The question is whether this starts to change album release timings. According to details just shared by Cash Money and Universal Republic, Lil Wayne just scored the best first-week album sales total on iTunes in history. The album sold more than 300,000 units since debuting immediately after the MTV Video Music Awards last Sunday - and the accomplishment happened after just four days. The rest of the first-week total will come from rival download stores and physical.
The record also says a lot about the iTunes platform. The previous record is merely two weeks old, set by The Throne, a rapid relinquish that suggests lots more record-smashing ahead. And, growing interest on the paid download side - even after all these years.
But this seems to be happening at the expense of physical. Watch the Throne ultimately posted a physical return that was arguably disappointing, despite unique release timings, considerable pre-release hype, and a Best Buy exclusive. And, this is Jay-Z and Kanye West we're talking about, which raises the possibility that Wayne could produce a more lopsided digital total as well (let's see).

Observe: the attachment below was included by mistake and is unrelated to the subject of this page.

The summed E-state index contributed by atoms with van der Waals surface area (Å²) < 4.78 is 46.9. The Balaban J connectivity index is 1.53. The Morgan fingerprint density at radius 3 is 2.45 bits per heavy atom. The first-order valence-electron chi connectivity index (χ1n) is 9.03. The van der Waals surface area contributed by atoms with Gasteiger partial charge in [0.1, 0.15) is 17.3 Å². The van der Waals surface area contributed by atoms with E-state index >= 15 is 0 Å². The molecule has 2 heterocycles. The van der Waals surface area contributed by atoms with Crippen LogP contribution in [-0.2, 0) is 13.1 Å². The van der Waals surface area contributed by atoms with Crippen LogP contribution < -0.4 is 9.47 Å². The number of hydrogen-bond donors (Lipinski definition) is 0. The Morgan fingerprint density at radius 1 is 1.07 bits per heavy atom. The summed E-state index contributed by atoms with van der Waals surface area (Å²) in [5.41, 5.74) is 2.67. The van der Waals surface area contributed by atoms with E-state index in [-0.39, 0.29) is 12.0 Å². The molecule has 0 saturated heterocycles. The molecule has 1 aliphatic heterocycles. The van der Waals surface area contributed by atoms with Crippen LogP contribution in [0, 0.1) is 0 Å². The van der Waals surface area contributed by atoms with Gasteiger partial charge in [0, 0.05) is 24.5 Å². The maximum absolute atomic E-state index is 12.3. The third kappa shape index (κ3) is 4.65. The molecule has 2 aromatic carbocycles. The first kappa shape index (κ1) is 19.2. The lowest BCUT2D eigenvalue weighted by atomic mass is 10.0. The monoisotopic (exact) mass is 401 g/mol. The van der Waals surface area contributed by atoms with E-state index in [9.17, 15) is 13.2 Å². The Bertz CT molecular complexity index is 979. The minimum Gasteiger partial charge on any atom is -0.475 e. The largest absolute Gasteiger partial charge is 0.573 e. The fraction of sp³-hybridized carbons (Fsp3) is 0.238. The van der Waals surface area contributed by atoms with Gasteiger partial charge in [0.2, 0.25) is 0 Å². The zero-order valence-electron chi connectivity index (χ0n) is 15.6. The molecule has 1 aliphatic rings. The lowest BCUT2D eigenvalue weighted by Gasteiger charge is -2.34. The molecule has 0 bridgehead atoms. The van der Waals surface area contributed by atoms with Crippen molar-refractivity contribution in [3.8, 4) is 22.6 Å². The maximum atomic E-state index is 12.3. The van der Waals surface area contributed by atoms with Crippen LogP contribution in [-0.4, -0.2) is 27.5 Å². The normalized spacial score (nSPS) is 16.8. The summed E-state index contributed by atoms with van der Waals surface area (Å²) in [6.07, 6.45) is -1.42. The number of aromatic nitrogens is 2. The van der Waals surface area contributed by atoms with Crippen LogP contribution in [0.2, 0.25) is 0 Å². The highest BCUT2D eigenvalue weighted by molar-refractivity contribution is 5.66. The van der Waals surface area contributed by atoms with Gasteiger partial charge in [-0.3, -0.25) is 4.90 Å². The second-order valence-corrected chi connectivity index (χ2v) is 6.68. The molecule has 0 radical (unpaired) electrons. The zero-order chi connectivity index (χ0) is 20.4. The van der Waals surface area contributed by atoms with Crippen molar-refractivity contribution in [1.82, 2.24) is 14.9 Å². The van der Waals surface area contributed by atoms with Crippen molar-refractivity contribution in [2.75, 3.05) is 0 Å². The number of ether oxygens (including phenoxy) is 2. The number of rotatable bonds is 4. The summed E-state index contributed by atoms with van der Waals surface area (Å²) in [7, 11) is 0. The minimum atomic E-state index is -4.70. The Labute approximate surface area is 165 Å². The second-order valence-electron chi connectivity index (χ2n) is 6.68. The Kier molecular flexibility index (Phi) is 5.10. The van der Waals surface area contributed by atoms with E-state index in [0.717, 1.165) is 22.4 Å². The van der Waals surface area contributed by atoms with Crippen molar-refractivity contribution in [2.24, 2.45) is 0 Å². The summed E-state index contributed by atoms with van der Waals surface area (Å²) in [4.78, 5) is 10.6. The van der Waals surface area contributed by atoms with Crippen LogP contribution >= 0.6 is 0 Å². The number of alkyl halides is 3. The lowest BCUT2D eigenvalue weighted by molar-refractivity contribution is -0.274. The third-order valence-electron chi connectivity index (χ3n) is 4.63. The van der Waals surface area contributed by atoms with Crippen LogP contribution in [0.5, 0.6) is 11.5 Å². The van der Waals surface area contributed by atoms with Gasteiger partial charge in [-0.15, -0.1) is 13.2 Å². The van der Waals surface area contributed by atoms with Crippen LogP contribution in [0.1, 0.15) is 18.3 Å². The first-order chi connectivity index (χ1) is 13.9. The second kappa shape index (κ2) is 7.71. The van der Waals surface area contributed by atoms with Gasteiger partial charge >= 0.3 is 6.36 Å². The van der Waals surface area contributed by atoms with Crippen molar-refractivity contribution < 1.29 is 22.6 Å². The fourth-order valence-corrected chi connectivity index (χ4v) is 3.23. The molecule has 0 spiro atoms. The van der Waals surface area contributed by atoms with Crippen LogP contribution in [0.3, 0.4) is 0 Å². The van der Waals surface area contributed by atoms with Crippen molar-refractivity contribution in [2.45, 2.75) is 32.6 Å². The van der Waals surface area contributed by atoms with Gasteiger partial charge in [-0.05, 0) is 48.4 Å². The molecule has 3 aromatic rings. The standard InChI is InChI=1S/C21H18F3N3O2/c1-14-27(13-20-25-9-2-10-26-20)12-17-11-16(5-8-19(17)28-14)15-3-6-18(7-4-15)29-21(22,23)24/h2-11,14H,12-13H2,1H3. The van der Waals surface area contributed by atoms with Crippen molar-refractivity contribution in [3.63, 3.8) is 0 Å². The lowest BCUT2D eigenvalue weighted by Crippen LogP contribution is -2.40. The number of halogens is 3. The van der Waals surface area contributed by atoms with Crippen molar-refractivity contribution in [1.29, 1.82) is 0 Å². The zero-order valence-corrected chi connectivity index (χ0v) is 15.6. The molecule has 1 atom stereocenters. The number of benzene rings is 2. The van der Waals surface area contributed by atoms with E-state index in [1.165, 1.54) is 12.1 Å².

Back to the timing question: does this mean that everyone should reorganize their release schedule to coincide with an event, to capture consumer interest at its peak? That's probably case-by-case at this point, though the Tuesday release day is getting more and more antiquated by the week. Stocking physical shelves and coordinating deliveries is far less important, even for mega-retailers like Best Buy.
On the measurement side, Soundscan cares about predictable release periods, because it's so much easier to analyze. But consumers increasingly have no idea what we're talking about.